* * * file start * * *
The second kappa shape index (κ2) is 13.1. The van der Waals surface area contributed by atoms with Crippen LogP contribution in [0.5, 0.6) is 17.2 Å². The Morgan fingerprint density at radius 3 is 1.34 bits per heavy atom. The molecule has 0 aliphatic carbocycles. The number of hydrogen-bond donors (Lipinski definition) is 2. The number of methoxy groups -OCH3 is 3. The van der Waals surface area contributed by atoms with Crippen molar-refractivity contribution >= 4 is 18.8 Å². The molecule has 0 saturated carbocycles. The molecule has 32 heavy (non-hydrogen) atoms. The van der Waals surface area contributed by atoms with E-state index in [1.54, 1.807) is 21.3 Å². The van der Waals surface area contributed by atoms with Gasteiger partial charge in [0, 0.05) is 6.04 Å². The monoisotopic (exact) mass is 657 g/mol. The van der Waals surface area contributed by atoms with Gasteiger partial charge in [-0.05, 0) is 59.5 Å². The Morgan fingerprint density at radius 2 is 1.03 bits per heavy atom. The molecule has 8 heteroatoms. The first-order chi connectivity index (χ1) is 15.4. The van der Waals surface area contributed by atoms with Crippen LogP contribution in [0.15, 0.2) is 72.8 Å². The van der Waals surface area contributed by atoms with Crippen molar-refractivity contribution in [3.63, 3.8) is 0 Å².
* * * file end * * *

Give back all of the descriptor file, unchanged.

The second kappa shape index (κ2) is 13.1. The van der Waals surface area contributed by atoms with Crippen LogP contribution in [0.5, 0.6) is 17.2 Å². The Morgan fingerprint density at radius 3 is 1.34 bits per heavy atom. The molecule has 0 aliphatic carbocycles. The number of hydrogen-bond donors (Lipinski definition) is 2. The number of methoxy groups -OCH3 is 3. The van der Waals surface area contributed by atoms with Crippen molar-refractivity contribution >= 4 is 18.8 Å². The molecule has 0 saturated carbocycles. The molecule has 32 heavy (non-hydrogen) atoms. The van der Waals surface area contributed by atoms with E-state index in [1.54, 1.807) is 21.3 Å². The van der Waals surface area contributed by atoms with Gasteiger partial charge in [0, 0.05) is 6.04 Å². The monoisotopic (exact) mass is 657 g/mol. The van der Waals surface area contributed by atoms with Gasteiger partial charge in [-0.05, 0) is 59.5 Å². The Morgan fingerprint density at radius 2 is 1.03 bits per heavy atom. The molecule has 8 heteroatoms. The first-order chi connectivity index (χ1) is 15.4. The van der Waals surface area contributed by atoms with Crippen LogP contribution in [0.15, 0.2) is 72.8 Å². The van der Waals surface area contributed by atoms with Crippen molar-refractivity contribution in [3.63, 3.8) is 0 Å².